On writing letters

Natalie Juteau

Evening, CSU. I’ve had a strange couple of days, and you’ll find that my writing is very much affected by that today.  Bear with me here, because I’m figuring things out as I go along.

There are many people who dislike writing (most would use a much stronger word than ‘dislike’, I know). I wonder about this. What is it about sitting down and pouring out one’s thoughts that is so unappealing to people? I do think it has grounds in schoolwork and in having to write way too many 5-paragraph essays, but writing is so much more than that. It’s a chance to explore your own mind.

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Like an artist can link symbols and concepts to one another, so too can a writer. We pull out these thoughts and musings and toss them down in a jumbled mess, and through the process of writing we can begin to sort through those thoughts. We can find links and connections we never knew existed, but have been there all along. We can discover something about ourselves that we may have misunderstood before, but when bled out on a page it all becomes so clear.

I am a lover of letters. Sure, I enjoy getting emails and thoughtful text messages, but nothing speaks volumes like thoughts scrawled on a piece of paper. There is something about the act of sitting down and putting pen to paper that is so personal and real. Words you put on paper can’t be so easily removed. There is no backspace button, and an eraser can’t ever truly remove what you wrote.

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Photo credit: Natalie Juteau
Letters are important. I write letters to myself in a beautiful journal that my mother bought me when I graduated. I write to myself when I’m feeling angry, depressed, overjoyed, or bored. I write in an attempt to make physical all the thoughts I have.

To think angry thoughts is easy. They pass through your mind, and then they can be gone. You never have to face them. But to write those angry thoughts down and to stare at them in a physical sense feels entirely different. You can see your anger staring back at you, and deal with it rather than allow the thoughts to tumble by.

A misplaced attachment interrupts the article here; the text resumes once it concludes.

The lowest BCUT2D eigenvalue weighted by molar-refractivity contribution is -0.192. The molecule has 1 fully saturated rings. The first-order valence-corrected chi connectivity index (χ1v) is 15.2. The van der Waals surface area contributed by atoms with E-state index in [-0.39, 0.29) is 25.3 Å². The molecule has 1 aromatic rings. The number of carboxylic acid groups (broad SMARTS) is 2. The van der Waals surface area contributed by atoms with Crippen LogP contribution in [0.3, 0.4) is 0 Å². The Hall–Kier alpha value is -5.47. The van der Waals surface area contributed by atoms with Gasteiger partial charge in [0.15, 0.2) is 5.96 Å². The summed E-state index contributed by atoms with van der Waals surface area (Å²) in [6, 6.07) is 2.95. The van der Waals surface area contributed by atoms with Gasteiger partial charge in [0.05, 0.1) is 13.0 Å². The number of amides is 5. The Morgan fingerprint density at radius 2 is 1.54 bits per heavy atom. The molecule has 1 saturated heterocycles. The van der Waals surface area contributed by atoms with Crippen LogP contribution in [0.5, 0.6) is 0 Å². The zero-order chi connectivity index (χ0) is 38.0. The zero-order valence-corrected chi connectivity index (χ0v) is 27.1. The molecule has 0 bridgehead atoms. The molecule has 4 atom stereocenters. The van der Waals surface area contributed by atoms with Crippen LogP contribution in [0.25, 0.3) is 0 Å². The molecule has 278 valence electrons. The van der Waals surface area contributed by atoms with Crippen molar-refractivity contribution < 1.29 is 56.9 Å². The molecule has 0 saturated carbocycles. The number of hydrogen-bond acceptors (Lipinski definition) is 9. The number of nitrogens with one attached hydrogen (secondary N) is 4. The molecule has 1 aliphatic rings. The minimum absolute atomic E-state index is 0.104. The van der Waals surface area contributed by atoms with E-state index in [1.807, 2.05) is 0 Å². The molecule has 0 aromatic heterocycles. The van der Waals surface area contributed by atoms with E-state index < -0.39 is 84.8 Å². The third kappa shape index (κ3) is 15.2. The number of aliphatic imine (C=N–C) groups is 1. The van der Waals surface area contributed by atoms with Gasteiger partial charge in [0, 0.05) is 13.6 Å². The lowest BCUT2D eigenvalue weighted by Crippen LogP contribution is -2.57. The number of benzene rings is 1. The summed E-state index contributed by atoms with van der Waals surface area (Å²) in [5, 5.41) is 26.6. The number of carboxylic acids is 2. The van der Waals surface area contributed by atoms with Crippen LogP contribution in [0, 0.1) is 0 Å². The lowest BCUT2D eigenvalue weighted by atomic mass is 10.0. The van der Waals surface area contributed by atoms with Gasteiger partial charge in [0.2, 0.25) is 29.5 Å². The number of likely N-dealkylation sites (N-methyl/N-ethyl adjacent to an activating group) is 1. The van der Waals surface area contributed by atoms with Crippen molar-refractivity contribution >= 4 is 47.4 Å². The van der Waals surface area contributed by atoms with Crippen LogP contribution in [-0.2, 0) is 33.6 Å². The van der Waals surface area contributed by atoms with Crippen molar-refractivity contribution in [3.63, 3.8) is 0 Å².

Love letters. Romantic, right? I’d so much rather get a note scrawled on the back of a napkin than to get a text message with a winking heart face. Just like angry thoughts, loving thoughts are heavy. Thinking them is easy, but to write them down can be scary. It makes us feel vulnerable. How can we keep our walls up when we’re pouring our feelings out for everyone to hold in their hands, to read over and over again, to analyze and make judgments on? The simple answer is that we can’t.

Writing can tear down walls. It can force us to not only recognize our feelings, but to face them head on. Sometimes I write letters to myself and then shred the paper so that I never have to look at it again. That physical act of writing and then shredding is like a form of therapy. You can write a letter to yourself, a family member, a friend, a partner. Even if you never deliver the letter, writing it is still important. It makes your thoughts real. We too often try to shut out our emotions, to trick ourselves into feeling something different, or not feeling at all. Writing releases that. It allows us to feel everything, and then to reflect on it. No one else has to see it. No one else has to know.

There is no reason for anyone to fear writing, or even to dislike it. Writing does not have to be linked with academia. Mine sure isn’t. And I know I’m going to sound cliché, but writing is a link to the soul. It allows us to understand ourselves and others on a level that nothing else can.
I challenge anyone reading this to write a letter. Write it to yourself, or to that person you can’t stop thinking about, or to your dog. It doesn’t matter. All that matters is that you write it, and that you face the words and all the weight they hold.

Go for it, CSU. You may find you actually enjoy writing after all.

 

Natalie can be reached at blogs@collegian.com and on twitter @n_juteau

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